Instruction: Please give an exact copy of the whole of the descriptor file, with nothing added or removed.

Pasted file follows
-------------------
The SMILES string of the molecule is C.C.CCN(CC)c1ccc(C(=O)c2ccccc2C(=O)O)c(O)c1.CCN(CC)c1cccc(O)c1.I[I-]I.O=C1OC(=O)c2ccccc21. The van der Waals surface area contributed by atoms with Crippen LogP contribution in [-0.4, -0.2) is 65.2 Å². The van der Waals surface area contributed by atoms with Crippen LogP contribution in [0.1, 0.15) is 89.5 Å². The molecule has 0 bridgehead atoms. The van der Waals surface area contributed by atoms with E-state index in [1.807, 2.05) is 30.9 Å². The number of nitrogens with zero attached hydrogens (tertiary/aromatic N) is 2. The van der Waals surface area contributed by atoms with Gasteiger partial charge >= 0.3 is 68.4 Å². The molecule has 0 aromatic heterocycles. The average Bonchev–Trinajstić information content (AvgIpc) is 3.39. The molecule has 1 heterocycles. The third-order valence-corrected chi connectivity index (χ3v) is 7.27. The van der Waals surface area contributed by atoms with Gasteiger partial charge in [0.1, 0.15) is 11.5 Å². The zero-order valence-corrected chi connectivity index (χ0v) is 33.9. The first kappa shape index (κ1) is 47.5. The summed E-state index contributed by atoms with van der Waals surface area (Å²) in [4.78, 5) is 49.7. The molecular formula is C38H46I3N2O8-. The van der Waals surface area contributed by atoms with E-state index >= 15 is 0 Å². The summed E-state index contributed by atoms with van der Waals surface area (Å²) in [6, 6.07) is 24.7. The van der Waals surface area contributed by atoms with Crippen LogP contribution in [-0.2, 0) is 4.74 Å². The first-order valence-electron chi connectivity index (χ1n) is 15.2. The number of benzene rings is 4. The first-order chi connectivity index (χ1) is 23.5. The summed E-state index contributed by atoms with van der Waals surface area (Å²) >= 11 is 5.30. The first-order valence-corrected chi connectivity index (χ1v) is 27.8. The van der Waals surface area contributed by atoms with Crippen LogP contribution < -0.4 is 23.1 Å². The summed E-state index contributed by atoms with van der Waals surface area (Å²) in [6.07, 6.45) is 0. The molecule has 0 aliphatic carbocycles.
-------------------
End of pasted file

The SMILES string of the molecule is C.C.CCN(CC)c1ccc(C(=O)c2ccccc2C(=O)O)c(O)c1.CCN(CC)c1cccc(O)c1.I[I-]I.O=C1OC(=O)c2ccccc21. The van der Waals surface area contributed by atoms with Crippen LogP contribution in [-0.4, -0.2) is 65.2 Å². The van der Waals surface area contributed by atoms with Crippen LogP contribution in [0.1, 0.15) is 89.5 Å². The molecule has 0 bridgehead atoms. The van der Waals surface area contributed by atoms with E-state index in [1.807, 2.05) is 30.9 Å². The number of nitrogens with zero attached hydrogens (tertiary/aromatic N) is 2. The van der Waals surface area contributed by atoms with Gasteiger partial charge >= 0.3 is 68.4 Å². The molecule has 0 aromatic heterocycles. The average Bonchev–Trinajstić information content (AvgIpc) is 3.39. The molecule has 1 heterocycles. The third-order valence-corrected chi connectivity index (χ3v) is 7.27. The van der Waals surface area contributed by atoms with Gasteiger partial charge in [0.1, 0.15) is 11.5 Å². The zero-order valence-corrected chi connectivity index (χ0v) is 33.9. The first kappa shape index (κ1) is 47.5. The summed E-state index contributed by atoms with van der Waals surface area (Å²) in [4.78, 5) is 49.7. The molecular formula is C38H46I3N2O8-. The van der Waals surface area contributed by atoms with E-state index >= 15 is 0 Å². The summed E-state index contributed by atoms with van der Waals surface area (Å²) in [6, 6.07) is 24.7. The van der Waals surface area contributed by atoms with Crippen LogP contribution in [-0.2, 0) is 4.74 Å². The first-order valence-electron chi connectivity index (χ1n) is 15.2. The number of benzene rings is 4. The first-order chi connectivity index (χ1) is 23.5. The summed E-state index contributed by atoms with van der Waals surface area (Å²) >= 11 is 5.30. The first-order valence-corrected chi connectivity index (χ1v) is 27.8. The van der Waals surface area contributed by atoms with Crippen LogP contribution < -0.4 is 23.1 Å². The summed E-state index contributed by atoms with van der Waals surface area (Å²) in [6.07, 6.45) is 0. The molecule has 0 aliphatic carbocycles.